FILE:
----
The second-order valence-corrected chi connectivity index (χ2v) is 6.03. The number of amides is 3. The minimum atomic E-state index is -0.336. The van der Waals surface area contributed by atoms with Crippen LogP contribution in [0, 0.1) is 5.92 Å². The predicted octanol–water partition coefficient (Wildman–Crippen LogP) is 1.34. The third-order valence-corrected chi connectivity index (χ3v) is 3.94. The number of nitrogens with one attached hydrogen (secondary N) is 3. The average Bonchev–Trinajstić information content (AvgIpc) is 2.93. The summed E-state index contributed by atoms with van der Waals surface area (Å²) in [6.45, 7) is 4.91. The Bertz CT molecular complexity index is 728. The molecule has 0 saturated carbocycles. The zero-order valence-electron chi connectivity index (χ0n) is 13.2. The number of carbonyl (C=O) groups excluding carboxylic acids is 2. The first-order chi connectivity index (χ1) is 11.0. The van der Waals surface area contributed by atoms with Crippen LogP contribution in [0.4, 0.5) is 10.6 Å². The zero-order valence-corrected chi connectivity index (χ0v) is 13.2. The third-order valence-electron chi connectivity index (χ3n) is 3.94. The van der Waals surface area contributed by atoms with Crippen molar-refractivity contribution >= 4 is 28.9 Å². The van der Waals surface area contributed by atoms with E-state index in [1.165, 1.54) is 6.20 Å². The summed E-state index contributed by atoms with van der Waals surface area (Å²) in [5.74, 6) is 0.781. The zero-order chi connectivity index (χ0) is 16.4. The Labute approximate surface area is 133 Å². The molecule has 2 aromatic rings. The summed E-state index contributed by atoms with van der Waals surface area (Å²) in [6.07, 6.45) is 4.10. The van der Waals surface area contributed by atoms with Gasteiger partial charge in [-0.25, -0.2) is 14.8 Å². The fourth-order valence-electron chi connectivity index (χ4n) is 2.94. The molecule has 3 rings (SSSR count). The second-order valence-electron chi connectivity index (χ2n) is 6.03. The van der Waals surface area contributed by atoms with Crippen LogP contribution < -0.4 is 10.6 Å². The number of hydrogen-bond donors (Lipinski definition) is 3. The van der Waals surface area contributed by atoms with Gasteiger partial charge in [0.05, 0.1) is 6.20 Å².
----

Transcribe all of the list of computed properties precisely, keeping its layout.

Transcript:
The second-order valence-corrected chi connectivity index (χ2v) is 6.03. The number of amides is 3. The minimum atomic E-state index is -0.336. The van der Waals surface area contributed by atoms with Crippen LogP contribution in [0, 0.1) is 5.92 Å². The predicted octanol–water partition coefficient (Wildman–Crippen LogP) is 1.34. The third-order valence-corrected chi connectivity index (χ3v) is 3.94. The number of nitrogens with one attached hydrogen (secondary N) is 3. The average Bonchev–Trinajstić information content (AvgIpc) is 2.93. The summed E-state index contributed by atoms with van der Waals surface area (Å²) in [6.45, 7) is 4.91. The Bertz CT molecular complexity index is 728. The molecule has 0 saturated carbocycles. The zero-order valence-electron chi connectivity index (χ0n) is 13.2. The number of carbonyl (C=O) groups excluding carboxylic acids is 2. The first-order chi connectivity index (χ1) is 11.0. The van der Waals surface area contributed by atoms with Crippen LogP contribution in [0.4, 0.5) is 10.6 Å². The zero-order valence-corrected chi connectivity index (χ0v) is 13.2. The third-order valence-electron chi connectivity index (χ3n) is 3.94. The van der Waals surface area contributed by atoms with Crippen molar-refractivity contribution >= 4 is 28.9 Å². The van der Waals surface area contributed by atoms with E-state index in [1.165, 1.54) is 6.20 Å². The summed E-state index contributed by atoms with van der Waals surface area (Å²) in [5.74, 6) is 0.781. The zero-order chi connectivity index (χ0) is 16.4. The Labute approximate surface area is 133 Å². The molecule has 2 aromatic rings. The summed E-state index contributed by atoms with van der Waals surface area (Å²) in [6.07, 6.45) is 4.10. The van der Waals surface area contributed by atoms with Gasteiger partial charge in [-0.25, -0.2) is 14.8 Å². The fourth-order valence-electron chi connectivity index (χ4n) is 2.94. The molecule has 3 rings (SSSR count). The second-order valence-electron chi connectivity index (χ2n) is 6.03. The van der Waals surface area contributed by atoms with Crippen LogP contribution < -0.4 is 10.6 Å². The number of hydrogen-bond donors (Lipinski definition) is 3. The van der Waals surface area contributed by atoms with Gasteiger partial charge in [0.05, 0.1) is 6.20 Å².